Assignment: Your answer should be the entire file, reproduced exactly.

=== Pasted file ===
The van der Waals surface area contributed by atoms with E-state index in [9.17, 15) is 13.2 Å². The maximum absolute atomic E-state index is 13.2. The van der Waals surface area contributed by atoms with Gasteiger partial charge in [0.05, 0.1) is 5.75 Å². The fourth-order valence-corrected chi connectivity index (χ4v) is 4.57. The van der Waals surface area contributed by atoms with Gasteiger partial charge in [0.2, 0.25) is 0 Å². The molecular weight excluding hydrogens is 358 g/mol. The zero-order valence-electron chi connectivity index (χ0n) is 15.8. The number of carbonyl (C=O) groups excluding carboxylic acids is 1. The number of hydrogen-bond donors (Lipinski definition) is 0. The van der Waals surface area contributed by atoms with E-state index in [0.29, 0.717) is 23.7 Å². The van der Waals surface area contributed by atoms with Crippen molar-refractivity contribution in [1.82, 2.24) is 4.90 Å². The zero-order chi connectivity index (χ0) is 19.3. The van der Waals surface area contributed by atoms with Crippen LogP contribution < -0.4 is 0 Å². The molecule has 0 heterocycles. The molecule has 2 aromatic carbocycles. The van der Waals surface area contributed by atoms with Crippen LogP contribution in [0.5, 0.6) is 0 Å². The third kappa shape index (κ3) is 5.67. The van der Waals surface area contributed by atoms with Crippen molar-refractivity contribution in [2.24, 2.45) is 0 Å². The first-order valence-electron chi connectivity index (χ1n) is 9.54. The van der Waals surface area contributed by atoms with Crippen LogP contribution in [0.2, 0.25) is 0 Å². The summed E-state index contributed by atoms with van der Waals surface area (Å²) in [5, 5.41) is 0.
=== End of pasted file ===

The van der Waals surface area contributed by atoms with E-state index in [9.17, 15) is 13.2 Å². The maximum absolute atomic E-state index is 13.2. The van der Waals surface area contributed by atoms with Gasteiger partial charge in [0.05, 0.1) is 5.75 Å². The fourth-order valence-corrected chi connectivity index (χ4v) is 4.57. The van der Waals surface area contributed by atoms with Gasteiger partial charge in [0.2, 0.25) is 0 Å². The molecular weight excluding hydrogens is 358 g/mol. The zero-order valence-electron chi connectivity index (χ0n) is 15.8. The number of carbonyl (C=O) groups excluding carboxylic acids is 1. The number of hydrogen-bond donors (Lipinski definition) is 0. The van der Waals surface area contributed by atoms with E-state index in [0.29, 0.717) is 23.7 Å². The van der Waals surface area contributed by atoms with Crippen molar-refractivity contribution in [1.82, 2.24) is 4.90 Å². The zero-order chi connectivity index (χ0) is 19.3. The van der Waals surface area contributed by atoms with Crippen LogP contribution < -0.4 is 0 Å². The molecule has 0 heterocycles. The molecule has 2 aromatic carbocycles. The van der Waals surface area contributed by atoms with Crippen LogP contribution in [0.5, 0.6) is 0 Å². The third kappa shape index (κ3) is 5.67. The van der Waals surface area contributed by atoms with Crippen molar-refractivity contribution in [2.24, 2.45) is 0 Å². The first-order valence-electron chi connectivity index (χ1n) is 9.54. The van der Waals surface area contributed by atoms with Crippen LogP contribution in [0.2, 0.25) is 0 Å². The summed E-state index contributed by atoms with van der Waals surface area (Å²) in [5, 5.41) is 0.